At the heart of DevOps culture is increased transparency, communication, and collaboration between teams that traditionally worked in siloes. DevOps is an organizational culture shift that emphasizes continuous learning and continuous improvement. An attitude of shared responsibility is an aspect of DevOps culture that encourages closer collaboration. It’s easy for a development team to become disinterested in the operation and maintenance of a system if it is handed over to another team to look after.

Bolvin notes that It is all about shared responsibility and accountability between developers and operations of the software they build and deliver. This includes increasing transparency, communication, and collaboration across multiple teams and also, the business.

Hence, if a development team shares the responsibility of looking after a system over the course of its lifetime, Khuswant points out, they can share the operations staff’s pain and so identify ways to simplify deployment and maintenance (e.g., by automating deployments and improving logging). They may also gain additional observed requirements from monitoring the system in production. When operations staff share responsibility for a system’s business goals, they can work more closely with developers to better understand the operational needs of a system and help meet these. In practice, collaboration often begins with increased awareness from developers of operational concerns (such as deployment and monitoring) and the adoption of new automation tools and practices by operations staff.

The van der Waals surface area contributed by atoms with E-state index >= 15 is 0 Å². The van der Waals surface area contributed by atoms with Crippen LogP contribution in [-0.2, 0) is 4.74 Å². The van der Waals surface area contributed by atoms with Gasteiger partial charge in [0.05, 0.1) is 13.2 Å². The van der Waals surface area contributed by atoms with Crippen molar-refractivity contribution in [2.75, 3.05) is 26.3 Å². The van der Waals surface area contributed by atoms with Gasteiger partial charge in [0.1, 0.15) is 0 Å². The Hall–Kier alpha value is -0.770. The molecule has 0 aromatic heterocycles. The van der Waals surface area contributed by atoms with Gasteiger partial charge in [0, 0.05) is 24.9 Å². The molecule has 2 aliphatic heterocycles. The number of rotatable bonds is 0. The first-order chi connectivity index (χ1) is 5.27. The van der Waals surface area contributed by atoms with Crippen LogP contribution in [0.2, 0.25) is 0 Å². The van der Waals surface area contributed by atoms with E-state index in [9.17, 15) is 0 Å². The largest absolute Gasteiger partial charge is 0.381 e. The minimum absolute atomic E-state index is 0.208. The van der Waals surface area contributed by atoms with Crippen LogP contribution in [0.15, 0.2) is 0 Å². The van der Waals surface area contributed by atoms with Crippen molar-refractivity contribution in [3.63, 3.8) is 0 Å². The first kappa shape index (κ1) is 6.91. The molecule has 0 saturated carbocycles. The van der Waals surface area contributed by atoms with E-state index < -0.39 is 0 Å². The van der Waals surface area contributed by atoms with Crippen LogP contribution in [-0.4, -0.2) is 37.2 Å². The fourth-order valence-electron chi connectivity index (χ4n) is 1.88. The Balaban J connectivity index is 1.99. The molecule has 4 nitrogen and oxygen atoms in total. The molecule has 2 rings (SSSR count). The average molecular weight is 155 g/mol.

It is helpful to adjust resourcing structures to allow operations staff to get involved with teams early. Having the developers and operations staff co-located will help them to work together. Handovers and signoffs discourage people from sharing responsibility and contribute to a culture of blame. Instead, developers and operations staff should both be responsible for the successes and failures of a system. DevOps culture blurs the line between the roles of developer and operations staff and may eventually eliminate the distinction.


The role & responsibilities of a DevOps engineer

According to Bolvin, here are some of the responsibilities of a DevOps engineer:

  • Understanding customer requirements and project KPIs
  • Implementing various development, testing, automation tools, and IT infrastructure Managing stakeholders and external interfaces
  • Defining and setting development, test, release, update, and support processes Troubleshooting techniques and possibly, fixing code bugs
  • Monitoring the processes during the entire lifecycle for its adherence and updating or creating new processes for improvement
  • Encouraging and building automated processes wherever possible
  • Incidence management and root cause analysis
  • Coordination, communication, and collaboration within the team and with customers Strive for continuous improvement and build continuous integration, continuous delivery, and continuous deployment pipelines (CI/CD Pipeline)
  • Mentoring and guiding the team members
  • Monitoring and measuring customer experience and KPIs
  • Managing periodic reporting on the progress to the management and the customer

Khuswant also highlights these ones:

  • Awareness of DevOps and Agile principles.
  • Building and setting up new development tools and infrastructure.
  • Working on ways to automate and improve development and release processes.
  • Ensuring that systems are safe and secure against cybersecurity threats.
  • Excellent organisational and time management skills, and the ability to work on multiple projects at the same time.